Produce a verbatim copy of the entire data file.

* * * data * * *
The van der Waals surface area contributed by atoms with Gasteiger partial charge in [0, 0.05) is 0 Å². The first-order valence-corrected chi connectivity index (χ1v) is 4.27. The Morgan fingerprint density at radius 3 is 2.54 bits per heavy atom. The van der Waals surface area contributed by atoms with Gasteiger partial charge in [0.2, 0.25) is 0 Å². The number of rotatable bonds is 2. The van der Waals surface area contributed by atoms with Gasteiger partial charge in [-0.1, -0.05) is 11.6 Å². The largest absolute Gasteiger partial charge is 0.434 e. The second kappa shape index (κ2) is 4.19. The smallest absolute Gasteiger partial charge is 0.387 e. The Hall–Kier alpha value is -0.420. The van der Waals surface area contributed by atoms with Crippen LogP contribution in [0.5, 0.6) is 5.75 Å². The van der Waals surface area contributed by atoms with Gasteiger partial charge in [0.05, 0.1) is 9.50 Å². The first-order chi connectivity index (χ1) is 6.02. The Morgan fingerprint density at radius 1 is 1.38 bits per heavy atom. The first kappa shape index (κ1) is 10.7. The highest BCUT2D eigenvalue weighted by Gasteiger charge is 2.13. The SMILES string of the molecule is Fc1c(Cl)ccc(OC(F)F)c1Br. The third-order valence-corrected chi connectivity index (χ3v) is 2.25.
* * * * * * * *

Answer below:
The van der Waals surface area contributed by atoms with Gasteiger partial charge in [0, 0.05) is 0 Å². The first-order valence-corrected chi connectivity index (χ1v) is 4.27. The Morgan fingerprint density at radius 3 is 2.54 bits per heavy atom. The van der Waals surface area contributed by atoms with Gasteiger partial charge in [0.2, 0.25) is 0 Å². The number of rotatable bonds is 2. The van der Waals surface area contributed by atoms with Gasteiger partial charge in [-0.1, -0.05) is 11.6 Å². The largest absolute Gasteiger partial charge is 0.434 e. The second kappa shape index (κ2) is 4.19. The smallest absolute Gasteiger partial charge is 0.387 e. The Hall–Kier alpha value is -0.420. The van der Waals surface area contributed by atoms with Crippen LogP contribution in [0.5, 0.6) is 5.75 Å². The van der Waals surface area contributed by atoms with Gasteiger partial charge in [0.05, 0.1) is 9.50 Å². The first-order chi connectivity index (χ1) is 6.02. The Morgan fingerprint density at radius 1 is 1.38 bits per heavy atom. The first kappa shape index (κ1) is 10.7. The highest BCUT2D eigenvalue weighted by Gasteiger charge is 2.13. The SMILES string of the molecule is Fc1c(Cl)ccc(OC(F)F)c1Br. The third-order valence-corrected chi connectivity index (χ3v) is 2.25.